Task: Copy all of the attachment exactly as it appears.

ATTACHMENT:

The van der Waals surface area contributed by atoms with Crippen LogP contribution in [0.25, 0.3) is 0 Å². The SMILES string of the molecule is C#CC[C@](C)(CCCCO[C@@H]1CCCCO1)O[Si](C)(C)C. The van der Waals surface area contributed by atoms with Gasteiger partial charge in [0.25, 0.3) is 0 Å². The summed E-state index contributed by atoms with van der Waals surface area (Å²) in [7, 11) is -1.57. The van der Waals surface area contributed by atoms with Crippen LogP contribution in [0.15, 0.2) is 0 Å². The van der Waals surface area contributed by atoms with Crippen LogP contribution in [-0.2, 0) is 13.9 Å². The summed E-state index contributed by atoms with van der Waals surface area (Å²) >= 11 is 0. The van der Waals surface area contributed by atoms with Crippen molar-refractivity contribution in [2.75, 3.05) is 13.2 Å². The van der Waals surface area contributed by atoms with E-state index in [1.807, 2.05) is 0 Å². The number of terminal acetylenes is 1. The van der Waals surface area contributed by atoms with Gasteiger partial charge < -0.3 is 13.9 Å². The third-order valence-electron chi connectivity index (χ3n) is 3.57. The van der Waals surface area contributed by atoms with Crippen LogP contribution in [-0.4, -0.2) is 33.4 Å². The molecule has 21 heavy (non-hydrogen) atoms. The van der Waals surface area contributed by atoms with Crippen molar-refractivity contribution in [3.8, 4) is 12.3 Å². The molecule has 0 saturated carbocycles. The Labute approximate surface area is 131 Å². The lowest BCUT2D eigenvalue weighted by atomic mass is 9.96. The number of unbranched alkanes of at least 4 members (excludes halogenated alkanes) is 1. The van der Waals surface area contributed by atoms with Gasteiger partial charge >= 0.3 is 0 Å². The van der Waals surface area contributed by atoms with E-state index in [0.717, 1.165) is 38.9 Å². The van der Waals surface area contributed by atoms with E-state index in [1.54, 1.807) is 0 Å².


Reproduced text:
The van der Waals surface area contributed by atoms with Crippen LogP contribution in [0.25, 0.3) is 0 Å². The SMILES string of the molecule is C#CC[C@](C)(CCCCO[C@@H]1CCCCO1)O[Si](C)(C)C. The van der Waals surface area contributed by atoms with Gasteiger partial charge in [0.25, 0.3) is 0 Å². The summed E-state index contributed by atoms with van der Waals surface area (Å²) in [7, 11) is -1.57. The van der Waals surface area contributed by atoms with Crippen LogP contribution in [0.15, 0.2) is 0 Å². The van der Waals surface area contributed by atoms with Crippen LogP contribution in [-0.2, 0) is 13.9 Å². The summed E-state index contributed by atoms with van der Waals surface area (Å²) >= 11 is 0. The van der Waals surface area contributed by atoms with Crippen molar-refractivity contribution in [2.75, 3.05) is 13.2 Å². The van der Waals surface area contributed by atoms with E-state index in [1.807, 2.05) is 0 Å². The number of terminal acetylenes is 1. The van der Waals surface area contributed by atoms with Gasteiger partial charge < -0.3 is 13.9 Å². The third-order valence-electron chi connectivity index (χ3n) is 3.57. The van der Waals surface area contributed by atoms with Crippen LogP contribution in [-0.4, -0.2) is 33.4 Å². The molecule has 21 heavy (non-hydrogen) atoms. The van der Waals surface area contributed by atoms with Crippen molar-refractivity contribution in [3.8, 4) is 12.3 Å². The molecule has 0 saturated carbocycles. The Labute approximate surface area is 131 Å². The lowest BCUT2D eigenvalue weighted by atomic mass is 9.96. The number of unbranched alkanes of at least 4 members (excludes halogenated alkanes) is 1. The van der Waals surface area contributed by atoms with Gasteiger partial charge >= 0.3 is 0 Å². The van der Waals surface area contributed by atoms with E-state index in [0.717, 1.165) is 38.9 Å². The van der Waals surface area contributed by atoms with E-state index in [1.54, 1.807) is 0 Å².